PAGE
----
The ever-controversial debate on immigration has re-emerged in the United States, this time in the face of a danger that threatens some seven hundred thousand undocumented young people who were brought to this country during their childhood.
Martha Andrés Román
Washington. On the 5th of September, President Donald Trump decided to eliminate the Deferred Action for Childhood Arrivals (DACA) program. Jeff Sessions, the Attorney General, was responsible for announcing the controversial measure during an address where he described the policy implemented by the Barack Obama administration (2009-2017) as unconstitutional.
Such a mechanism allows those who came when they were children to remain here and obtain work permits (renewable every two years if they meet certain requirements) and therefore protects the so-called “dreamers” from deportation.
Officials of the Department of Homeland Security specified that from that day they would not accept new requests and that current beneficiaries would be able to continue working until the expiration date of their authorization. Furthermore, those dreamers holding a permit from the DACA that expires before the 5th March 2018 will be able to apply for a renewal of two years until the 5th October.
The elimination of the program will be delayed for six months; therefore the Congress will have this period to look for an alternative to the situation of these people, who would otherwise be at risk of being deported.
Beneficiaries of the DACA
DACA has benefitted in total 787,580 undocumented young people, according to the latest data from the United States Citizenship and Immigration Services (USCIS) published last March.
In order to gain access to this initiative, the applicants must have been between 15 and 31 years-of-age in 2012, prove that they arrived to the United States when they were under the age of 16, have lived there continuously since 2007, be enrolled in secondary or tertiary studies and not have a criminal record. Although it did not signify a path towards citizenship, those accepted under this policy could obtain work authorization and, in many states, a driver’s licence, attend university or join the army without the threat of deportation.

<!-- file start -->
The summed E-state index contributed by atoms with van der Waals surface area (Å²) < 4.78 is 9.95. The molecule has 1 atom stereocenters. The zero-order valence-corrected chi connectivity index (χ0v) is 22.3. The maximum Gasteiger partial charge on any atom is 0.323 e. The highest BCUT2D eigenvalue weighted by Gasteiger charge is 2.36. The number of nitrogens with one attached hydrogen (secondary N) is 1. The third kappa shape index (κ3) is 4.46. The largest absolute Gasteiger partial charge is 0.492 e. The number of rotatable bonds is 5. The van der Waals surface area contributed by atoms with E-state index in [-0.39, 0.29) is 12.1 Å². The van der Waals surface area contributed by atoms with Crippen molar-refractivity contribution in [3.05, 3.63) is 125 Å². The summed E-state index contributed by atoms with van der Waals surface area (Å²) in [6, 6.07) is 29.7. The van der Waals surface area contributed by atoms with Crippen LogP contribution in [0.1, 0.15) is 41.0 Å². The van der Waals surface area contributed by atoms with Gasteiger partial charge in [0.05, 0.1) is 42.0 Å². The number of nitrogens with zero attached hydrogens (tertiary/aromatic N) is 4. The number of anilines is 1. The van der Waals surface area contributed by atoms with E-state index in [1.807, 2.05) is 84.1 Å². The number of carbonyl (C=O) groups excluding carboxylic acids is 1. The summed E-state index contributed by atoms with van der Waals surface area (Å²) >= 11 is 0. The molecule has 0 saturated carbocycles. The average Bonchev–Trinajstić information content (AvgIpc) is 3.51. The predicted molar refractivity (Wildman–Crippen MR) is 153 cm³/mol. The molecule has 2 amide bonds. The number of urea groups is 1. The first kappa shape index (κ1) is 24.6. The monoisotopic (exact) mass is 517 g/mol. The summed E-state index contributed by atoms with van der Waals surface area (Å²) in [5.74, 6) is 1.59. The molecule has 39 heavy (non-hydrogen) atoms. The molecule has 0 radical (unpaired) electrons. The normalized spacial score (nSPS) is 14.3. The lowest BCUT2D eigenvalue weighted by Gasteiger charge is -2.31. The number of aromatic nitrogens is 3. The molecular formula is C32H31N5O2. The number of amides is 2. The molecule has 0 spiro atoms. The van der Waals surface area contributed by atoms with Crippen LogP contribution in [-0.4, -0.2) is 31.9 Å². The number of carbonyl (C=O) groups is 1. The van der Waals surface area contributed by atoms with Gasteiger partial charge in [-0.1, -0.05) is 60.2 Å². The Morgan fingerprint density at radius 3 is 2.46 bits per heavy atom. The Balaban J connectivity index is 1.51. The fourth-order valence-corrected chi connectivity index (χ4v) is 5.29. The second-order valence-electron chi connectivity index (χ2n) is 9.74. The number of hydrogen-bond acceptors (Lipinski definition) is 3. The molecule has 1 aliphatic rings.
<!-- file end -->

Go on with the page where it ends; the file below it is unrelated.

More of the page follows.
The recipients arrived primarily from Mexico (more than 618,000 people), with a smaller percentage coming from Central and South American countries. Even though they can be found in all of the states of the country, the highest number reside in California, Texas and New York.
According to data collected in an online survey cited by the Los Angeles Times, the vast majority of those benefiting from DACA have studied and have jobs.
This study found that 91.4% of those were employed and 44.9% were enrolled in some kind of study, contradicting the image outlined by Trump, according to the newspaper.
Through a statement about his decision to put an end to DACA, the President said that the program helped to stimulate a massive surge of unaccompanied minors, including, in some cases, young people who would become members of violent gangs throughout our country, such as MS-13.